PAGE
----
Another (naive, maybe-insipid) side to this argument is whenever someone says a game like ICO or Shadow of the Colossus is art because it has "themes" or a "narrative," and then some devil's advocate pops in and says that it's not fun. Does something have to be fun to be a game? Does something have to be art to be fun?
Maybe the better question is
Why can't fun be art? Maybe it's not art while it's happening. Maybe it becomes art years later, as you grow up, exist in the world, and make crucial life decisions. If art is something that evokes an emotional response unique to each individual beholder, then fun most certainly can be art.
What I've found is that, more often than not, the more you try to make a game resemble something that has a "point," the less it feels like a game. It starts to feel like a badly acted film. Super Mario Bros. was a miracle, and the five-year-olds of 1985 had no idea what the hell it was supposed to be "about." In the game, you're a guy who grows to twice his normal height when he eats a mushroom. In the world of the game, if you jump on a turtle, its head and legs pop into its shell. You then touch the shell to kick it. The shell inexplicably, frictionlessly slides across the ground at great speed, toppling large, hard-shelled beetles or mushrooms with feet. What does any of this mean? You're free to consider it for yourself, or you're free to think absolutely nothing at all, and let it flow through you as it is. The game rolls on as it was in the beginning, always perplexing with regard to theme, always stimulating when it comes to the escalation of the difficulty of its situations. Future games would feature cinematic stories about modern-day pirates, seeing fit to present moral questions behind the simulated killing of each virtual human henchman.
Why have games chosen to become like films? You could think of a million answers for that question, and none of them would be any good. Games aren't films. Films aren't games. It's true, when you decide to make a game into something that isn't a game, you usually end up making it into a ((very) bad) film, a Saturday morning cartoon, or a maybe-lukewarm-decent book. You don't see people making games into songs.
I think the best games are more like songs than anything else. Super Mario Bros. is a song of a game. It even has fantastic music. Mega Man is like a song — and hey, it has fantastic music, too. And then we have the old Castlevanias, also with great music. Then we have games like OutRun, about pure, simple experiences — also with outstanding music. OutRun satisfies the adolescent fantasy of wanting to drive a hot red convertible with a hot blonde woman in the passenger seat; After Burner satisfies the adolescent fantasy of being a jet pilot. Does art not reside in the heart of a young boy tasting a glimpse of his dream of the future, in more or less the exact form he'd expect it? Say what you will: Yu Suzuki is a genius and an artist. These games are full sensory experiences that lull players into grooves and create pleasant feelings of skilled performance, or teeth-gritting frustration, of triumphing over adversity, or of eventual defeat and giving up. These feelings last forever and manifest themselves in our future everyday lives. While driving my red convertible with a hot blonde in the passenger's seat, I often recall my days as a youth, playing OutRun in the local bowling alley, when I was too fat to bowl properly. While trying to navigate a sea of pedestrians with umbrellas on a rainy day, I recall the terrible, sticky, frictive feeling of trying to ascend a hill at walking speed in the first Sonic the Hedgehog. (A game which also had an amazing soundtrack.)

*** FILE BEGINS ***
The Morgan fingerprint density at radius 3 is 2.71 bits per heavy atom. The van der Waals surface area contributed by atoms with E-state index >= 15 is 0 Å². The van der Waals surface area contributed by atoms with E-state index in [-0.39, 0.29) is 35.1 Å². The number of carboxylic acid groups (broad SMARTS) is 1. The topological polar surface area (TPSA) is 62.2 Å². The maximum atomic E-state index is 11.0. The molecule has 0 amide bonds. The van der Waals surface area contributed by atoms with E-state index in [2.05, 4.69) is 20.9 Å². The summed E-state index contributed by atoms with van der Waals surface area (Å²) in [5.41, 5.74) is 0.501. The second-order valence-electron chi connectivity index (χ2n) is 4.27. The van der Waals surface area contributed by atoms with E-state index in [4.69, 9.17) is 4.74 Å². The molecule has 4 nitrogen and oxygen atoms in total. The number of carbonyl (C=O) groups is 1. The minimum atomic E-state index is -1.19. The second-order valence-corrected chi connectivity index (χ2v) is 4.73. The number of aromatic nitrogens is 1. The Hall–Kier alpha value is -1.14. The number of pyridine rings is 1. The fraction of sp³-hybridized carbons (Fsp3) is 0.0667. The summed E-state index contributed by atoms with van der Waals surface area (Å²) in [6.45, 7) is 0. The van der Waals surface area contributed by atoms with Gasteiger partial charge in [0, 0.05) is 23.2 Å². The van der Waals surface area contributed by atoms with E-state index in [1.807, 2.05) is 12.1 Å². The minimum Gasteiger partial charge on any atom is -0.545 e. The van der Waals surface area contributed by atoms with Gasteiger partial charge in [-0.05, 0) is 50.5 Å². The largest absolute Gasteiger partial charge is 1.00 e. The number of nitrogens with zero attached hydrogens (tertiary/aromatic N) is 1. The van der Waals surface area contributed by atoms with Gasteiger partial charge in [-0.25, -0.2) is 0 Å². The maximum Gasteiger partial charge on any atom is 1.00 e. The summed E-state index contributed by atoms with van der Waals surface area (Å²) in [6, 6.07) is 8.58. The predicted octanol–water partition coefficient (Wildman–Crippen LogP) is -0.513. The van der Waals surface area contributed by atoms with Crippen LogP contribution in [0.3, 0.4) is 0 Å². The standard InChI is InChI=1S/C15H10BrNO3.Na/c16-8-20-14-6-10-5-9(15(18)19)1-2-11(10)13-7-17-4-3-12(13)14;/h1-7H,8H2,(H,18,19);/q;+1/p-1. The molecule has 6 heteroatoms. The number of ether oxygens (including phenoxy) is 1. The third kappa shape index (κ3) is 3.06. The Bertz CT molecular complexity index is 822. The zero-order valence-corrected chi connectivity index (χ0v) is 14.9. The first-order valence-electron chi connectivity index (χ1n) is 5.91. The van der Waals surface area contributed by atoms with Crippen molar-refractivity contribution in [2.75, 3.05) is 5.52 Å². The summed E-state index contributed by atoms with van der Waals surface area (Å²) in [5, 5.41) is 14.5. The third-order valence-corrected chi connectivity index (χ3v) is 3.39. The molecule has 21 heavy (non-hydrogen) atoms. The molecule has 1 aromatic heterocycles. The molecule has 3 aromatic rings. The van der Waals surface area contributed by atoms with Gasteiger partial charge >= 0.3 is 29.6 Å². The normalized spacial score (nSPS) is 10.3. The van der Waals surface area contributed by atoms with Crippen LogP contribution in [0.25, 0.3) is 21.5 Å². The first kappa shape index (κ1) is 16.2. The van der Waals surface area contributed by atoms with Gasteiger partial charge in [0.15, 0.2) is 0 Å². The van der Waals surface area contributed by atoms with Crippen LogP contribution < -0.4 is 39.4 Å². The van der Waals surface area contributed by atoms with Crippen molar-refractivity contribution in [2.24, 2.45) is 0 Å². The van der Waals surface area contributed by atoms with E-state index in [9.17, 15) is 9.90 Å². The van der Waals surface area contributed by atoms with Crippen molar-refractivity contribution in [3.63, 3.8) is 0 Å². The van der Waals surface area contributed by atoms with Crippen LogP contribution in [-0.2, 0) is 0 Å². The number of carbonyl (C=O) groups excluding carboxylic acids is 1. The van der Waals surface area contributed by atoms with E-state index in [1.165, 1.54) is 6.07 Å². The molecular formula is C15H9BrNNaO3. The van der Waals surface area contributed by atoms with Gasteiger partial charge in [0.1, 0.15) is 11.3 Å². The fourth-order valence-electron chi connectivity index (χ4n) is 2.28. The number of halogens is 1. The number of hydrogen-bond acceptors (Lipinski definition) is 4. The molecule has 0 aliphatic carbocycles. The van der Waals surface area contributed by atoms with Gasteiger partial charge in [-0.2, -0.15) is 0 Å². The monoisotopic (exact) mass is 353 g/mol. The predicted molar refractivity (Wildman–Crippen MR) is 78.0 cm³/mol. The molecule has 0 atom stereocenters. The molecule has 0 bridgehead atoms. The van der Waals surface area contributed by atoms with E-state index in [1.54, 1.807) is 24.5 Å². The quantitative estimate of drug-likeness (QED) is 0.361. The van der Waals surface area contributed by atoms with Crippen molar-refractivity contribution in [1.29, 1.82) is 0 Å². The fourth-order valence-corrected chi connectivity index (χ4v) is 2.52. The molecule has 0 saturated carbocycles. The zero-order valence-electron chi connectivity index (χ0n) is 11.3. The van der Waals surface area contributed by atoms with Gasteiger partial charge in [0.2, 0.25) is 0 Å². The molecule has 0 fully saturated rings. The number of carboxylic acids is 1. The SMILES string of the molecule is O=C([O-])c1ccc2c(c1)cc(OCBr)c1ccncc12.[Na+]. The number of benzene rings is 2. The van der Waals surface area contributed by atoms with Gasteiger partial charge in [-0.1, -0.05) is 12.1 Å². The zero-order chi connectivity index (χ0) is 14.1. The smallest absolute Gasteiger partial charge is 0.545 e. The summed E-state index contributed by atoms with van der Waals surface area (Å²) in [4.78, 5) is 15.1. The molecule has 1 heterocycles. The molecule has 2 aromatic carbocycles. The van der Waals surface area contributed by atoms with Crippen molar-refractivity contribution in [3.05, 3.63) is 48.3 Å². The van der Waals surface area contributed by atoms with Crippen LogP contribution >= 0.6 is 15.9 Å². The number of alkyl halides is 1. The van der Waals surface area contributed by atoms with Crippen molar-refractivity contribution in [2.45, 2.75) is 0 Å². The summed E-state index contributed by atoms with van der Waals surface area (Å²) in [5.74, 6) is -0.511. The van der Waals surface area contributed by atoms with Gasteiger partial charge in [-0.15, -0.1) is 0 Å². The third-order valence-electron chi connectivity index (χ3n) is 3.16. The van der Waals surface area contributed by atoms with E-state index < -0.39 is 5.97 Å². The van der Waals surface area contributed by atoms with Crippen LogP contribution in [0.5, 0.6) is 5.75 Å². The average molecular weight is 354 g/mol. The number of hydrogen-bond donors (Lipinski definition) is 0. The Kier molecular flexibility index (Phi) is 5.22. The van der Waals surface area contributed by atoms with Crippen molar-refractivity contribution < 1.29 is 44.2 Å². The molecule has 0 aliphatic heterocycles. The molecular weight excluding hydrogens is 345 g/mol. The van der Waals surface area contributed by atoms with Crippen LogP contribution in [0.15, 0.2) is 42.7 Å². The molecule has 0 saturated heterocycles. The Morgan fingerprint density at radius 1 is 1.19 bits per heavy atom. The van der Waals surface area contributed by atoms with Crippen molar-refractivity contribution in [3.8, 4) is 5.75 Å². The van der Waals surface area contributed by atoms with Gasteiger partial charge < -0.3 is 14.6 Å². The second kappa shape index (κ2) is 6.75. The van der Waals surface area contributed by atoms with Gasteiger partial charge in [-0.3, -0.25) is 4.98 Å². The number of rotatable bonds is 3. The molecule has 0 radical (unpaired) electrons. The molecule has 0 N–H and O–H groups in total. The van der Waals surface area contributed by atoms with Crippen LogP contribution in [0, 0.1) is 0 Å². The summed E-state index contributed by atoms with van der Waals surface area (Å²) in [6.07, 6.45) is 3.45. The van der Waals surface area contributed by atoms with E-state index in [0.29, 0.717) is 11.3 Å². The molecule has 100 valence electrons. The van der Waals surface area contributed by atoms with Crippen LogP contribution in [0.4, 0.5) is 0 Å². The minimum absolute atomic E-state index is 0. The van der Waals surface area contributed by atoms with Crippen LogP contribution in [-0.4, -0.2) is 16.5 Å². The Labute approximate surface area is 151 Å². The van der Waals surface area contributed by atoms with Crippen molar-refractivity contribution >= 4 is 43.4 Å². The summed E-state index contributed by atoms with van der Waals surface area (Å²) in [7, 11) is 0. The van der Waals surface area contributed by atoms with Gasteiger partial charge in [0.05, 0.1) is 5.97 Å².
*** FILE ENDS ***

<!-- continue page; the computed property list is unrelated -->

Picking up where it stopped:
Into something like After Burner, Tetsuya Mizuguchi and his team injected "art" and called it Rez. The old joke is that to make art, you just make something no one can understand. Panzer Dragoon was already art. Rez wanted to be art-er. So rather than gamble by making the character something some people could relate to and some people couldn't, we had some cold wire-frame shooting other cold wire-frames, mostly in the dark.
I've read much of the internet's collective response to Roger Ebert's comments on games as not-art. I've believed for some time that Ebert is cleverly trolling the game-playing / game-developing community, daring us to do better, or — at the very least — expect better. I've written many words on what games do wrong. I've written about in-game tutorials snapping us out of the trance called entertainment; I've written about senseless violence being portrayed just realistically enough to be believable, and not realistically enough to teach anyone playing the game anything about violence in the real world. I've assessed whether or not games should teach us anything about the real world, and come away with the answer of "sometimes." I think Modern Warfare has some moments of power. I think Modern Warfare 2 has no such moments of power. I have, in the past, asserted that games like Zelda, in forcing us to fabricate some mental connection between lighting up four torches using our torch-lighting item — performing every repeated instance of the Thing We Can Do in Our Current Situation — and a locked door opening, might push young minds closer to kleptomania or obsessive compulsive disorder than, say, the not-realistic-enough Grand Theft Auto might push a young adult toward justifying a real-world killing spree. I'd like to explore that latter point again, in a roundabout way, except instead of talking about morals, let's talk about marketing, and money.